Steamed clams for dinner and a marion berry cobbler for dessert. Sideways rain and a cozy fire in the hotel room. Hot tubs, a movie, and a book. A view of waves pounding, the tide coming in, and a jigsaw puzzle on the table.
For a short two days we are doing what winter vacationers do on the Oregon coast every year, plus enjoying this year’s speciality: Santorum jokes.
Vacations are about getting away, but like all our Oregon trips, this one is the yearly homecoming. Our household has Oregon roots on both sides, so our trips fall under the heading of our travel corridors: back and forth, once a year, Portland/Salem/the coast to Madison/Chicago/the Midwest. But on this trip out the book I have before me takes me back the way I came, back to the places where a lot of it started for me, namely Detroit and Chicago.
I found this volume in the anarchism section at Powell’s in Portland. I was about to pass on it because $40 is a lot to pay for an old book that has seen better days.
The spine is damaged and the copyright page is torn. The corners are turned and overall, despite its lasting beauty and impressive durability–appreciate the lettering on the cover: gilded and feathered elegance in anarchism!–it is a book that clearly has been through many hands. (I wish I could perform a Josh MacPhee-style interpretation of the cover, but I cannot find later editions against which to compare.) But this isn’t just any title or any volume. This is a book of writings by Albert Parsons (aka husband of Lucy Parsons), one of the Haymarket martyrs and an anarchist printer, published posthumously. I cannot say for sure if it is a first edition, but it is copyright dated 1887 with no other dates, and the book has the look, feel, and construction of an object 125 years old. So, really, it would have been difficult to forgo even without this clincher: upon examination I noticed that it bears a stamp from the Wayne State University Libraries.
Therefore it is entirely conceivable that this very object passed through the hands of the Detroit anarchists who made up the radical world that influenced a good number of us young people back in the 1980s in the suburbs of Oakland County. Maybe the Detroit printer Fredy Perlman, who helped to usher into the English-speaking world the theories of Debord and the Situationists, held this very book in his hands. Maybe the activist lawyer Kenneth Cockrel, who did so much work for the League of Revolutionary Black Workers and who had earned a degree in political science from Wayne State, had racked up overdue fines on this book. Mine is not as good a story as my bibliophile friend Kevin Connolly’s tale for the ages, but in terms of a single book tracing a personal and social history generations after its publication, and the possiblities of connections we can now dream about, it is the best I have had.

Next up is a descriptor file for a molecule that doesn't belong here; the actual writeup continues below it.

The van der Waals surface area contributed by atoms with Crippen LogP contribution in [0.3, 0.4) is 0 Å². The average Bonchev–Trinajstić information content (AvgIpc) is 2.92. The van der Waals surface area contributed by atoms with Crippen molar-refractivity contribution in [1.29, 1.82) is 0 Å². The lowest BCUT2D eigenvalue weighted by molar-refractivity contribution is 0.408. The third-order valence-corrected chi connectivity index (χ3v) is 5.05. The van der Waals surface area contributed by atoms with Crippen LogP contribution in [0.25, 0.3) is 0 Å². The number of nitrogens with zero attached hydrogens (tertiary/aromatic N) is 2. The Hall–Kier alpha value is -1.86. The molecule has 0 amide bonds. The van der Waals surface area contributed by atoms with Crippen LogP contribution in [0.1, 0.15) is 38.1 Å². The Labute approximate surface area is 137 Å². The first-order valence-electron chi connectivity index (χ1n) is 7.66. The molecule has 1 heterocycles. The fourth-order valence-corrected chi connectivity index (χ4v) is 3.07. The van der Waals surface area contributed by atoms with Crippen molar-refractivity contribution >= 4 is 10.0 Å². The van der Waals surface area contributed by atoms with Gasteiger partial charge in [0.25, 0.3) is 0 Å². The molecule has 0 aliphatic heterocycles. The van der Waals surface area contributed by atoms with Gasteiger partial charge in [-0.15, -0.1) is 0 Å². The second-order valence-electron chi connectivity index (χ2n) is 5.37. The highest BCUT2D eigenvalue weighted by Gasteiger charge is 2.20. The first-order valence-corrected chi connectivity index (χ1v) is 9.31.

But what does the journey of this volume say about the corridors of time and space that a strain of radicalism may travel? The book took shape in the cell of a wrongly condemned anarchist in the Cook County Jail,
became a published reality shortly after the state-sanctioned murder of the author, landed for who knows how many years in the collection at Wayne State, which for many decades was one of the most accessible of America’s public urban universities. And then the book was returned to commercial circulation via Powell’s Books. Between those steps there were undoubtedly other stops—circulation through private collections, sales and re-sales, years on the shelves belonging to now unknown shops, libraries, owners, or borrowers--maybe in Michigan, maybe in Oregon, and who knows where else. In early 2012 it comes into my hands, slightly callused from guitar and presswork but mostly soft like an intellectual’s, suffering invisibly from carpal tunnel, to take back to the Midwest. Is it the completion of a circle or just another returned book in the great cosmic radical library?
Given the battles being fought in Wisconsin, the Rahm Emanuel mayoral disaster unfolding in Chicago, and the ongoing contested destruction and reconstruction of Detroit, it feels good to be returning home with a book that others used in their midwestern-global struggles from earlier times. Maybe the timing puts a digestible veneer on my hydrocarbon privileges. If it were only about collecting this would be just another instance of radical nostalgia. To safeguard against that, who, in my turn, can I influence? Anybody out there want to borrow this book?